of the naval aviation school, at An
napolis, will attempt a flight to Wash
ington. It will be tho longest trip ever
attempted In a hydroaeroplane.
Lieutenant Ellyson uses the Curtlss
"flying boat." He will follow tho coast
of Cheasapeako Beach until he reaches
the mouth of the Potomac river. lie
then 1U follow the rtver until he
reaches the War College, where he
will bring his machine to a stop. It
Is esUmated that he will cover more
than 1(0 miles. He hopes to average
sixty miles an hour in coming over.
PRINCESS ALICE OF GREECE,
Wife of King George's third son. She
has organiied a camp of nurses
for service in the Balkans.
Three Thousand ,Killedand
- Wountfed-lnStruggle to
WEEPS OVER INJURED
Massacre of Bulgarians in Mace
donia is Reported in Delayed
PODOORITZ, Montenegro, Oct 12.
Along a 100 mile battle line Turk
ish and Montenegrin troops are light
ing In Albania today with Scutari,
base ot Turkish operations, tho prize
ot whoch they are contending. The
Turkish troops, retreating after
overwhelming defeat rallied today
and tor a time threw back the Mon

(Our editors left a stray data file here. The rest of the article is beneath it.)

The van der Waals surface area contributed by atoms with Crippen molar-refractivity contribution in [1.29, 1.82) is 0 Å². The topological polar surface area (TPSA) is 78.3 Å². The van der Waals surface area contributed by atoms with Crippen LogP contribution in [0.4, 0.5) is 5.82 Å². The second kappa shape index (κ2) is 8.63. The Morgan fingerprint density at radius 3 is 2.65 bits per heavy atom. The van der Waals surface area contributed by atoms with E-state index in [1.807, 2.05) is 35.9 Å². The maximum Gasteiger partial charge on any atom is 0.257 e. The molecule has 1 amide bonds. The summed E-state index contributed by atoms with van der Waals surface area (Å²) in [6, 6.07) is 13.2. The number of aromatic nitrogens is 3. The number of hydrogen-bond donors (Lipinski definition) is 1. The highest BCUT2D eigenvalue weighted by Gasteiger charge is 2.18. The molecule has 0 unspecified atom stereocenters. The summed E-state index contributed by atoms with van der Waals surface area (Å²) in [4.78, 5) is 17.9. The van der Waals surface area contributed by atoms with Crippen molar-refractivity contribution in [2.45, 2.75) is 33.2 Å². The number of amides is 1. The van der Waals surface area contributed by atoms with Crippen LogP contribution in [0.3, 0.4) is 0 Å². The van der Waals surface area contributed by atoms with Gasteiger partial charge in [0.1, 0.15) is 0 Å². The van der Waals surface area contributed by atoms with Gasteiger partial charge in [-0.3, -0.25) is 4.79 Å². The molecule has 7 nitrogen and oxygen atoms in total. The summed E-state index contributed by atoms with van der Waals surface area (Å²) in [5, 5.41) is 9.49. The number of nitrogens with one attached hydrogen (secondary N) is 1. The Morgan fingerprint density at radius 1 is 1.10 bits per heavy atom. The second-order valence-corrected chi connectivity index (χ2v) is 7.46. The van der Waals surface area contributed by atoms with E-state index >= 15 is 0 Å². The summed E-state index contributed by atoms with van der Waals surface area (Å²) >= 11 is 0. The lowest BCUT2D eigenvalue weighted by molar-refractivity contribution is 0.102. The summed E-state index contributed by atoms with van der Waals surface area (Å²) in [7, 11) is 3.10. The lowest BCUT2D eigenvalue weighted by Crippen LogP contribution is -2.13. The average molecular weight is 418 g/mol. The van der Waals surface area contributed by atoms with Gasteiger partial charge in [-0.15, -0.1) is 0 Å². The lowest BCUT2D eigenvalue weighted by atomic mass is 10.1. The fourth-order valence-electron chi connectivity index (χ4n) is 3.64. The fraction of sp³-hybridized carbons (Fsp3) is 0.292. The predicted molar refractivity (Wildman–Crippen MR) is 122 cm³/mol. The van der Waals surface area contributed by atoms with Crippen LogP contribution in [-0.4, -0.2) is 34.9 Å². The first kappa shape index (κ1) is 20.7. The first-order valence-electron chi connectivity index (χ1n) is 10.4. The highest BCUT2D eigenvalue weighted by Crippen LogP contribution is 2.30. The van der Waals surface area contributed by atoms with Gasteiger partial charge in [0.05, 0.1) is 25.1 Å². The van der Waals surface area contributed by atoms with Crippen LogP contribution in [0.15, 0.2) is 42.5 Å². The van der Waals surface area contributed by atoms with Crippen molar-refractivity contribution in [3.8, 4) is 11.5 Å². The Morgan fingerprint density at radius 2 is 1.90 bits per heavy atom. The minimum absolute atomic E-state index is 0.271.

tenegrin pursuers, but again had to
tako to flight under the heavy can
nonading of the Montenegrin artil
ConUnued success crowns tho ef
forts of the Montenegrin troops. Ono
detachmont attacked and captured
the Turkish fortress at Rogamo, near
Tuzl in a night attack, taking tho
Turkish defenders prisoners.
3,000 Killer or Wounded,
Fighting has now been conUnuous for
,i7r eighty hours, and more than tbnet
thousand have been killed or wounded
on both sides. Hundreds of Turks have
been takun capttvo In the engagements
at Detchltch mountain, at Bihlpchlnck
hill, Uerean, and In the southern banks
of liojana river.
Dispatches received today from Gen
eral Martlnotltch, Montenegrin minis
ter of wsr, who Is leading the troops In
the wst, states that he Is marching
eastward, with Scutari as his objective
point Ills army will co-operate with
that of Crown Prince Danllo, commander-in-chief
of the central revolu
tion, in attacking the Turkish strong
hold at Scutari.
Terrible scenes are reported at. the
hospitals. They are overflowing with
wounded from the front
Many of the wounded are dying from
lack of attention, despite the fact that
the government Is doing everything pos
sible to take care of the victims. King
Nicholas visited the hospitals today,
and as he walked between the cots of
tho wounded he stooped and kissed the
forehead ot each soldier. The King
wept at the sights of suffering all about
him, and spoke words of cheer to those
who are not mortally wounded.
Careful of Prisoners.
King Nicholas has given orders that
the Turkish prisoners be well treated
They are In a compound guarded by
The TurKisn commanuer wno lost tne